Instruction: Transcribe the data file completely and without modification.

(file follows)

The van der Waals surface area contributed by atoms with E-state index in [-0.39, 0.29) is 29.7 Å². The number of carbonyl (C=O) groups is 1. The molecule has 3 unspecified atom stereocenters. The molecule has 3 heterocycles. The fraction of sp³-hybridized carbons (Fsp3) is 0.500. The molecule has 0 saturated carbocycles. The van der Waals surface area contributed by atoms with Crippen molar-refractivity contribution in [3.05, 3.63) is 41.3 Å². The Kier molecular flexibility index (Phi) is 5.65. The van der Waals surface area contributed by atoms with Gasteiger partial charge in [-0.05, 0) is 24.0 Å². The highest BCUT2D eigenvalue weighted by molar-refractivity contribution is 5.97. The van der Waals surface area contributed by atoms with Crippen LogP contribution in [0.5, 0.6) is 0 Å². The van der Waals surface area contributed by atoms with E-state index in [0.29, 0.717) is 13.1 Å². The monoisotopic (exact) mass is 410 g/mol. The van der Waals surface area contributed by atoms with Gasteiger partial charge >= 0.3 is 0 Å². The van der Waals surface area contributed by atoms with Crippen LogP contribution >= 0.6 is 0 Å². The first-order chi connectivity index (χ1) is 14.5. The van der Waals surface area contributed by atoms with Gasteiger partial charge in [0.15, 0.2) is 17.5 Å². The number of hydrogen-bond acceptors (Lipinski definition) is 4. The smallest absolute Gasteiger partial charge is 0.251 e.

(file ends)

The van der Waals surface area contributed by atoms with E-state index in [-0.39, 0.29) is 29.7 Å². The number of carbonyl (C=O) groups is 1. The molecule has 3 unspecified atom stereocenters. The molecule has 3 heterocycles. The fraction of sp³-hybridized carbons (Fsp3) is 0.500. The molecule has 0 saturated carbocycles. The van der Waals surface area contributed by atoms with Crippen molar-refractivity contribution in [3.05, 3.63) is 41.3 Å². The Kier molecular flexibility index (Phi) is 5.65. The van der Waals surface area contributed by atoms with Gasteiger partial charge in [-0.05, 0) is 24.0 Å². The highest BCUT2D eigenvalue weighted by molar-refractivity contribution is 5.97. The van der Waals surface area contributed by atoms with Crippen LogP contribution in [0.5, 0.6) is 0 Å². The van der Waals surface area contributed by atoms with E-state index in [0.29, 0.717) is 13.1 Å². The monoisotopic (exact) mass is 410 g/mol. The van der Waals surface area contributed by atoms with Gasteiger partial charge >= 0.3 is 0 Å². The van der Waals surface area contributed by atoms with Crippen LogP contribution >= 0.6 is 0 Å². The first-order chi connectivity index (χ1) is 14.5. The van der Waals surface area contributed by atoms with Gasteiger partial charge in [0.15, 0.2) is 17.5 Å². The number of hydrogen-bond acceptors (Lipinski definition) is 4. The smallest absolute Gasteiger partial charge is 0.251 e.